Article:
Clinical leaders call for radical redesign of local urgent care services

Clinical leaders from across Bristol, North Somerset and South Gloucestershire have come together to call for a ‘radical redesign’ of local urgent care services.

They say that the services – which look after patients needing immediate care – face significant workforce, performance and capacity challenges and must be redesigned if they are to meet local need.

The members of the area’s strategic Clinical Cabinet (part of the Bristol, North Somerset and South Gloucestershire Sustainability and Transformation Partnership – ‘Healthier Together’) say in a joint letter issued this week to local health and care staff: “While we have much to celebrate, particularly the dedication and commitment of our staff, we also face unprecedented workforce, performance and capacity challenges with the potential to significantly affect our ability to deliver effective urgent care services as a system.”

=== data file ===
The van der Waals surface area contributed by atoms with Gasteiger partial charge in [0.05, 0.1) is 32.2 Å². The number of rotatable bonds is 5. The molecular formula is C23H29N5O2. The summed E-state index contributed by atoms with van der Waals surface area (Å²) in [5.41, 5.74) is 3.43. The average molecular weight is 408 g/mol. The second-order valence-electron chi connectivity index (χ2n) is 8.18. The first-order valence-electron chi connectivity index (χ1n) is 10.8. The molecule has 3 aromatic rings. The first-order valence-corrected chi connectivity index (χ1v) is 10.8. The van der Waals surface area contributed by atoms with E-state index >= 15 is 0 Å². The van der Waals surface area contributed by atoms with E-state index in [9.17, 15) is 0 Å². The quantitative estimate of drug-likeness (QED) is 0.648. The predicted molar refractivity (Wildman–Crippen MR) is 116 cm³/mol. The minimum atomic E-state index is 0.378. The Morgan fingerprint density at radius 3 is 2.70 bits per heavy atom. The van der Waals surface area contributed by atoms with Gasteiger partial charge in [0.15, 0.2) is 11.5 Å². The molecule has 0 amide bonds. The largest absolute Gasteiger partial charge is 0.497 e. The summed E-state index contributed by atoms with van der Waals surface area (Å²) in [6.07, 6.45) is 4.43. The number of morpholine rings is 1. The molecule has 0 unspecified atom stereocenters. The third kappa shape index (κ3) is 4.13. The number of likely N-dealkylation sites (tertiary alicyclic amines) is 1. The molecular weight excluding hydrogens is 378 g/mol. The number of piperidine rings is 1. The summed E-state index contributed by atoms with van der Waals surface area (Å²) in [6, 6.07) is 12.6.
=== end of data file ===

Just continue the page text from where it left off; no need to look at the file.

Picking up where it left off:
They commit their organisations, which include local NHS trusts, GPs, community healthcare services and local authority social services, to working more closely together to deliver vital changes set out in the area’s urgent care strategy, which aims to simplify services, promote greater consistency in urgent care provision and target support on those most at need.

Commenting on the letter, Chair of the Bristol, North Somerset and South Gloucestershire Clinical Cabinet, Dr Martin Jones, said: “This is a rallying call to our colleagues across the Bristol, North Somerset and South Gloucestershire urgent care system.

“We all know that local urgent care services are experiencing exceptional demand and dealing with major workforce, capacity and performance challenges. We can’t address these challenges effectively as individual organisations but by working together to implement the aims of our local urgent care strategy, we can make a difference.”

The Clinical Cabinet will work initially on short-term changes in four areas including urgent care services for frail older adults; mental health services for people in crisis; children’s urgent care and Emergency Department demand management. As part of this commitment, the Clinical Cabinet will be working with more than 100 healthcare staff at a collaboration event in the coming weeks to develop a jointly owned urgent and emergency care plan for 2019/20. Outcomes from the event will be published soon. 

Further programmes of work will be agreed over the coming months.